Women who choose the good portion (see here) can pass the spiritual disciplines of the faith onto the next generation. We can, and it is more simple than we may at first imagine. We contend for the faith, once for all handed down (Jude)…and we hand it down. We can raise up our “Timothy.” His mom and grandma taught him the Scriptures, pointed him to Christ, and without any flashy programs or hip and trendy pre-packaged materials.
Discipline yourself for the purpose of godliness…pursue righteousness, godliness, faith, love, perseverance and gentleness. Fight the good fight of faith; take hold of the eternal life to which you were called…1 Timothy 4:7, 6:11-12
Learning to Delight in Him
In this post, we continue by looking at ways to incorporate keeping the Sabbath holy, and using catechisms. This series began here; where we looked at the discipline of prayer.
The Sabbath was first instituted as a creation ordinance; mankind was commanded to work well for six days–to work in such a way as to prepare for the upcoming day of rest. In the OT, they worked six days and then ended the week with a rest.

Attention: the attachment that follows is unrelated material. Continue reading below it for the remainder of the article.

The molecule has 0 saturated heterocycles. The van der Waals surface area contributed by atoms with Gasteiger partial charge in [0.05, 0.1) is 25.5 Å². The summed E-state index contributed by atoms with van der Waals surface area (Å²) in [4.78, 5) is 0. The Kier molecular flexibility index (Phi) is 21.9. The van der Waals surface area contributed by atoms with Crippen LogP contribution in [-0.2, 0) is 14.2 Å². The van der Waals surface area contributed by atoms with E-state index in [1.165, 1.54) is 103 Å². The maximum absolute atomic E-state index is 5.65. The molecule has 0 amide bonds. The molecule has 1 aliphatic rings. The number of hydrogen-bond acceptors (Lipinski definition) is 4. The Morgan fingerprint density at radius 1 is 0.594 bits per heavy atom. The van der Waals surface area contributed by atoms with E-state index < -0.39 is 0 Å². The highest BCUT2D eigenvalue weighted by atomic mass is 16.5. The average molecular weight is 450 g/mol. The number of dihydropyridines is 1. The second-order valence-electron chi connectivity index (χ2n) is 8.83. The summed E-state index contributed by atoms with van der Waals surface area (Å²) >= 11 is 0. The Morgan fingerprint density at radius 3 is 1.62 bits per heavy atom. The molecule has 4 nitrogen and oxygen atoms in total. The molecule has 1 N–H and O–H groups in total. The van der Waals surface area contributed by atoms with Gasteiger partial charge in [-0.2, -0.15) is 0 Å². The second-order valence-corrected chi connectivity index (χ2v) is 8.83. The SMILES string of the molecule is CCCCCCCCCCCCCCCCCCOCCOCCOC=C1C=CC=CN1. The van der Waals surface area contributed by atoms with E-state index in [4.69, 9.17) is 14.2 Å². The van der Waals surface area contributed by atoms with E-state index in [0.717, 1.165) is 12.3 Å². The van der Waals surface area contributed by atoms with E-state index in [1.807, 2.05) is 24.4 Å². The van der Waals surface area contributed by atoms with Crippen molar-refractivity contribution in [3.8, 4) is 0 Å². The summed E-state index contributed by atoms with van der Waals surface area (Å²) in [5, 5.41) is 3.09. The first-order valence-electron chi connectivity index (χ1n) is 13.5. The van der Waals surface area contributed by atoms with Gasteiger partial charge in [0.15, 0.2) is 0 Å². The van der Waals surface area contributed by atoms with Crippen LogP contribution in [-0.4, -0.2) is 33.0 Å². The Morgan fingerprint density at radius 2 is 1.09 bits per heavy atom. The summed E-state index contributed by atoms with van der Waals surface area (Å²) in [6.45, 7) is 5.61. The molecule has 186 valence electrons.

In Christ, because of His resurrection, we begin our week with rest–we worship and find refreshment, and then go out to work well for six days.
The Sabbath then is not only a command concerning one day, it is a pattern that establishes our our entire week in the rhythm God set for us. When we raise children in this rhythm, rather than the busyness and self-centered choices of the world, they too will can flourish. And our work and our rest will be done to His glory, from a heart full of awe and worship.
We wonder sometimes if our children will ‘miss out’ if we do not do all the things our neighbors and friends do, but these fears are baseless. They will miss out if they do not learn to cling to Christ. They will not miss out if Saturdays are a work day rather than a play day that pushes work to Sunday. They will not miss out if they grow closer to their Creator and Sustainer, and learn to do good work in its time, rather than being part of a traveling sports team, dance team, drama team, etc.